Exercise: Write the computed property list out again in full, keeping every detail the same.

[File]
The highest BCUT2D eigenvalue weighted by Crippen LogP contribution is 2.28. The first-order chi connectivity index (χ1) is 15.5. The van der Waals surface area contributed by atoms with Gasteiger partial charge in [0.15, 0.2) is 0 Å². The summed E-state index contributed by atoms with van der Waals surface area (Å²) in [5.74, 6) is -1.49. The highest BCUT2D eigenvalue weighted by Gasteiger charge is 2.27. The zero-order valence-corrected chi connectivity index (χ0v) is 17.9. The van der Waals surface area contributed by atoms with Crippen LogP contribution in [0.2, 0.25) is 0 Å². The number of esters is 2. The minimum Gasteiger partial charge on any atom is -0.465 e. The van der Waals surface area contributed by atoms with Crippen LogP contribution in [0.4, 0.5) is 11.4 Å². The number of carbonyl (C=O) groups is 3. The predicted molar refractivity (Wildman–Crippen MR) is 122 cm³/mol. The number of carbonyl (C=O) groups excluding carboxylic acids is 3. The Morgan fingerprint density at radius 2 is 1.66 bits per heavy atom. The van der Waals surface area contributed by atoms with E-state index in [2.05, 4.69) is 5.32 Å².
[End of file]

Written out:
The highest BCUT2D eigenvalue weighted by Crippen LogP contribution is 2.28. The first-order chi connectivity index (χ1) is 15.5. The van der Waals surface area contributed by atoms with Gasteiger partial charge in [0.15, 0.2) is 0 Å². The summed E-state index contributed by atoms with van der Waals surface area (Å²) in [5.74, 6) is -1.49. The highest BCUT2D eigenvalue weighted by Gasteiger charge is 2.27. The zero-order valence-corrected chi connectivity index (χ0v) is 17.9. The van der Waals surface area contributed by atoms with Crippen LogP contribution in [0.2, 0.25) is 0 Å². The number of esters is 2. The minimum Gasteiger partial charge on any atom is -0.465 e. The van der Waals surface area contributed by atoms with Crippen LogP contribution in [0.4, 0.5) is 11.4 Å². The number of carbonyl (C=O) groups is 3. The predicted molar refractivity (Wildman–Crippen MR) is 122 cm³/mol. The number of carbonyl (C=O) groups excluding carboxylic acids is 3. The Morgan fingerprint density at radius 2 is 1.66 bits per heavy atom. The van der Waals surface area contributed by atoms with E-state index in [2.05, 4.69) is 5.32 Å².